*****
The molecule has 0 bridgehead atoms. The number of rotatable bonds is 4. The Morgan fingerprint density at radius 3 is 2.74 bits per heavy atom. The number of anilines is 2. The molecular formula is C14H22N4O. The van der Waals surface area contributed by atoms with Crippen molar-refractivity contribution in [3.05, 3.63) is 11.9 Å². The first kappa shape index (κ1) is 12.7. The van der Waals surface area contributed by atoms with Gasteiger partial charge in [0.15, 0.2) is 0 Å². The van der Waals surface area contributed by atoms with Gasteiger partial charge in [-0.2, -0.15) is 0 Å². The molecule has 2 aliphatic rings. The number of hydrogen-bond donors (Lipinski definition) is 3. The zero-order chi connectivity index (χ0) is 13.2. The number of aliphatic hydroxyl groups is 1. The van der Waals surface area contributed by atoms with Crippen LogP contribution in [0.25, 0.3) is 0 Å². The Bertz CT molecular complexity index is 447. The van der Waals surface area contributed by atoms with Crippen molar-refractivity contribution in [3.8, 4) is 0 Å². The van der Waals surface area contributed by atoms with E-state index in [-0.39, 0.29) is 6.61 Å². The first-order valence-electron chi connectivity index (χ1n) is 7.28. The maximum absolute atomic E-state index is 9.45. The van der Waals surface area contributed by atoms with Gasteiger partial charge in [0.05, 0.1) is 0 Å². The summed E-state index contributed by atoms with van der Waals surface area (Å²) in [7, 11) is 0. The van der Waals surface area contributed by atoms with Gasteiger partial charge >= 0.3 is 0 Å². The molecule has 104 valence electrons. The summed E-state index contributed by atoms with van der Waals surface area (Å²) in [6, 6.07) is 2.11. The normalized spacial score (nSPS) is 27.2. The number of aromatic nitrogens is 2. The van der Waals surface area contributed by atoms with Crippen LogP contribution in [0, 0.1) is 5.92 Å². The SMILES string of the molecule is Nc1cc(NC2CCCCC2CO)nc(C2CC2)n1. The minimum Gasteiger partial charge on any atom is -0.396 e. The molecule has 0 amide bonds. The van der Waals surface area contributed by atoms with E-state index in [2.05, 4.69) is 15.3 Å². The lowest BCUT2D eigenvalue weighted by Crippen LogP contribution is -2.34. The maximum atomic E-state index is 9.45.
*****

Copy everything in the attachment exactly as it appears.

The molecule has 0 bridgehead atoms. The number of rotatable bonds is 4. The Morgan fingerprint density at radius 3 is 2.74 bits per heavy atom. The number of anilines is 2. The molecular formula is C14H22N4O. The van der Waals surface area contributed by atoms with Crippen molar-refractivity contribution in [3.05, 3.63) is 11.9 Å². The first kappa shape index (κ1) is 12.7. The van der Waals surface area contributed by atoms with Gasteiger partial charge in [0.15, 0.2) is 0 Å². The van der Waals surface area contributed by atoms with Gasteiger partial charge in [-0.2, -0.15) is 0 Å². The molecule has 2 aliphatic rings. The number of hydrogen-bond donors (Lipinski definition) is 3. The zero-order chi connectivity index (χ0) is 13.2. The number of aliphatic hydroxyl groups is 1. The van der Waals surface area contributed by atoms with Crippen LogP contribution in [0.25, 0.3) is 0 Å². The Bertz CT molecular complexity index is 447. The van der Waals surface area contributed by atoms with Crippen molar-refractivity contribution in [3.8, 4) is 0 Å². The van der Waals surface area contributed by atoms with E-state index in [-0.39, 0.29) is 6.61 Å². The first-order valence-electron chi connectivity index (χ1n) is 7.28. The maximum absolute atomic E-state index is 9.45. The van der Waals surface area contributed by atoms with Gasteiger partial charge in [0.05, 0.1) is 0 Å². The summed E-state index contributed by atoms with van der Waals surface area (Å²) in [7, 11) is 0. The van der Waals surface area contributed by atoms with Gasteiger partial charge >= 0.3 is 0 Å². The molecule has 104 valence electrons. The summed E-state index contributed by atoms with van der Waals surface area (Å²) in [6, 6.07) is 2.11. The normalized spacial score (nSPS) is 27.2. The number of aromatic nitrogens is 2. The van der Waals surface area contributed by atoms with Crippen LogP contribution in [0, 0.1) is 5.92 Å². The SMILES string of the molecule is Nc1cc(NC2CCCCC2CO)nc(C2CC2)n1. The minimum Gasteiger partial charge on any atom is -0.396 e. The molecule has 0 amide bonds. The van der Waals surface area contributed by atoms with E-state index in [2.05, 4.69) is 15.3 Å². The lowest BCUT2D eigenvalue weighted by Crippen LogP contribution is -2.34. The maximum atomic E-state index is 9.45.